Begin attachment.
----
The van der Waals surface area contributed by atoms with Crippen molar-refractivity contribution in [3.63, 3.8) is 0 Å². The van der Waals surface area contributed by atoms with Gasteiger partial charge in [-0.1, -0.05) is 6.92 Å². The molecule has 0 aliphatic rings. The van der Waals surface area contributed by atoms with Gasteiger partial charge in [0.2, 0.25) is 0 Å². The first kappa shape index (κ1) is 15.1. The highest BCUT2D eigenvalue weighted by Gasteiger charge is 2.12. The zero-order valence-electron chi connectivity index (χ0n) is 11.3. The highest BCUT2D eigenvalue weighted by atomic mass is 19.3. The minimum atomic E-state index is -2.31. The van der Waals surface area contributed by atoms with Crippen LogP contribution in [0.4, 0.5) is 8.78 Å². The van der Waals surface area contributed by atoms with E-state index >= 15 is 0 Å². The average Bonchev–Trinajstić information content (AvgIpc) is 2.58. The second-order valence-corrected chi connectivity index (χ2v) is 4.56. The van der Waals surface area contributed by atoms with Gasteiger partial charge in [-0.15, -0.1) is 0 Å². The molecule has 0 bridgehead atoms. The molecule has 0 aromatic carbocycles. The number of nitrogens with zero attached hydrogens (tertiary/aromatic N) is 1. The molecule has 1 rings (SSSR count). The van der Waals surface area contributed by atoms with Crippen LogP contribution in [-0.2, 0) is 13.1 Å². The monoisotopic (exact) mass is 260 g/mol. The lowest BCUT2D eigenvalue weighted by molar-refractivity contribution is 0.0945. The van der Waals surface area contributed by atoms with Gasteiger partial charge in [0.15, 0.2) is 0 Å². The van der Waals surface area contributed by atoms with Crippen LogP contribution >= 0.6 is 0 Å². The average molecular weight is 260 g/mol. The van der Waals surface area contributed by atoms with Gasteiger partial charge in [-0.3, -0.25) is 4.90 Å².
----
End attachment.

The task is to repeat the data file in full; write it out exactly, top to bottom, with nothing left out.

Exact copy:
The van der Waals surface area contributed by atoms with Crippen molar-refractivity contribution in [3.63, 3.8) is 0 Å². The van der Waals surface area contributed by atoms with Gasteiger partial charge in [-0.1, -0.05) is 6.92 Å². The molecule has 0 aliphatic rings. The van der Waals surface area contributed by atoms with Gasteiger partial charge in [0.2, 0.25) is 0 Å². The first kappa shape index (κ1) is 15.1. The highest BCUT2D eigenvalue weighted by Gasteiger charge is 2.12. The zero-order valence-electron chi connectivity index (χ0n) is 11.3. The highest BCUT2D eigenvalue weighted by atomic mass is 19.3. The minimum atomic E-state index is -2.31. The van der Waals surface area contributed by atoms with Crippen LogP contribution in [0.4, 0.5) is 8.78 Å². The van der Waals surface area contributed by atoms with E-state index >= 15 is 0 Å². The average Bonchev–Trinajstić information content (AvgIpc) is 2.58. The second-order valence-corrected chi connectivity index (χ2v) is 4.56. The van der Waals surface area contributed by atoms with Gasteiger partial charge in [-0.15, -0.1) is 0 Å². The molecule has 0 bridgehead atoms. The molecule has 0 aromatic carbocycles. The number of nitrogens with zero attached hydrogens (tertiary/aromatic N) is 1. The molecule has 1 rings (SSSR count). The van der Waals surface area contributed by atoms with Crippen LogP contribution in [-0.2, 0) is 13.1 Å². The monoisotopic (exact) mass is 260 g/mol. The lowest BCUT2D eigenvalue weighted by molar-refractivity contribution is 0.0945. The van der Waals surface area contributed by atoms with Gasteiger partial charge in [0.15, 0.2) is 0 Å². The van der Waals surface area contributed by atoms with Crippen LogP contribution >= 0.6 is 0 Å². The average molecular weight is 260 g/mol. The van der Waals surface area contributed by atoms with Gasteiger partial charge in [-0.3, -0.25) is 4.90 Å².